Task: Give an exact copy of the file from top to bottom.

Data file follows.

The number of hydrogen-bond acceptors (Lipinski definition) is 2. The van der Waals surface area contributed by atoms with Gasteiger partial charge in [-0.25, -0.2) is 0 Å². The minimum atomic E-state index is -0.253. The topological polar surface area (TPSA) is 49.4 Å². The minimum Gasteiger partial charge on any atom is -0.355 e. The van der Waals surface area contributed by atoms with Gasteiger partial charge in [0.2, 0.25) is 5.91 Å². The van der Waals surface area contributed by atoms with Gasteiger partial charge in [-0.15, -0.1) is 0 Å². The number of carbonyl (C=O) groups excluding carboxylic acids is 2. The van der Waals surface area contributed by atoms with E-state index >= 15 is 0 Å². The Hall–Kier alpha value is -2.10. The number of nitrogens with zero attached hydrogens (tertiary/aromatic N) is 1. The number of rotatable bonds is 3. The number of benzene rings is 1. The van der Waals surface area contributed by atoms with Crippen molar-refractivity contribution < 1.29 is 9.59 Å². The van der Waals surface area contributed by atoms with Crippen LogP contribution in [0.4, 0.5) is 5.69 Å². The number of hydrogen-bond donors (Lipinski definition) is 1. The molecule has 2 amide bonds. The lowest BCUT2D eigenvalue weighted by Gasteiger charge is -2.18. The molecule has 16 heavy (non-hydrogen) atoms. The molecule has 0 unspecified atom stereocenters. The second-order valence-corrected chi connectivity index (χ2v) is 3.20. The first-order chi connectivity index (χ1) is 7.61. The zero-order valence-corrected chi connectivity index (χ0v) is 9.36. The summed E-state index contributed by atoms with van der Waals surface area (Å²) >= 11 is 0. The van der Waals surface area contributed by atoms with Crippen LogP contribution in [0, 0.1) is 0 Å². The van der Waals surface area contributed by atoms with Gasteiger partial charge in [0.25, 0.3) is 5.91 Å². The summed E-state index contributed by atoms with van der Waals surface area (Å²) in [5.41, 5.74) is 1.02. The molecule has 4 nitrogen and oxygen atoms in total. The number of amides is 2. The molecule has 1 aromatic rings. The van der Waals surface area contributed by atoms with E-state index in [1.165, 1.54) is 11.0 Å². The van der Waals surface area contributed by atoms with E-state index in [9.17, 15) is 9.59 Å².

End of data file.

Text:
The number of hydrogen-bond acceptors (Lipinski definition) is 2. The van der Waals surface area contributed by atoms with Gasteiger partial charge in [-0.25, -0.2) is 0 Å². The minimum atomic E-state index is -0.253. The topological polar surface area (TPSA) is 49.4 Å². The minimum Gasteiger partial charge on any atom is -0.355 e. The van der Waals surface area contributed by atoms with Gasteiger partial charge in [0.2, 0.25) is 5.91 Å². The van der Waals surface area contributed by atoms with Gasteiger partial charge in [-0.15, -0.1) is 0 Å². The number of carbonyl (C=O) groups excluding carboxylic acids is 2. The van der Waals surface area contributed by atoms with E-state index >= 15 is 0 Å². The Hall–Kier alpha value is -2.10. The number of nitrogens with zero attached hydrogens (tertiary/aromatic N) is 1. The number of rotatable bonds is 3. The number of benzene rings is 1. The van der Waals surface area contributed by atoms with Crippen molar-refractivity contribution < 1.29 is 9.59 Å². The van der Waals surface area contributed by atoms with Crippen LogP contribution in [0.4, 0.5) is 5.69 Å². The number of hydrogen-bond donors (Lipinski definition) is 1. The molecule has 2 amide bonds. The lowest BCUT2D eigenvalue weighted by Gasteiger charge is -2.18. The molecule has 16 heavy (non-hydrogen) atoms. The molecule has 0 unspecified atom stereocenters. The second-order valence-corrected chi connectivity index (χ2v) is 3.20. The first-order chi connectivity index (χ1) is 7.61. The zero-order valence-corrected chi connectivity index (χ0v) is 9.36. The summed E-state index contributed by atoms with van der Waals surface area (Å²) >= 11 is 0. The van der Waals surface area contributed by atoms with Crippen LogP contribution in [0, 0.1) is 0 Å². The van der Waals surface area contributed by atoms with Gasteiger partial charge in [0.25, 0.3) is 5.91 Å². The summed E-state index contributed by atoms with van der Waals surface area (Å²) in [5.41, 5.74) is 1.02. The molecule has 4 nitrogen and oxygen atoms in total. The number of amides is 2. The molecule has 1 aromatic rings. The van der Waals surface area contributed by atoms with E-state index in [1.165, 1.54) is 11.0 Å². The van der Waals surface area contributed by atoms with E-state index in [9.17, 15) is 9.59 Å².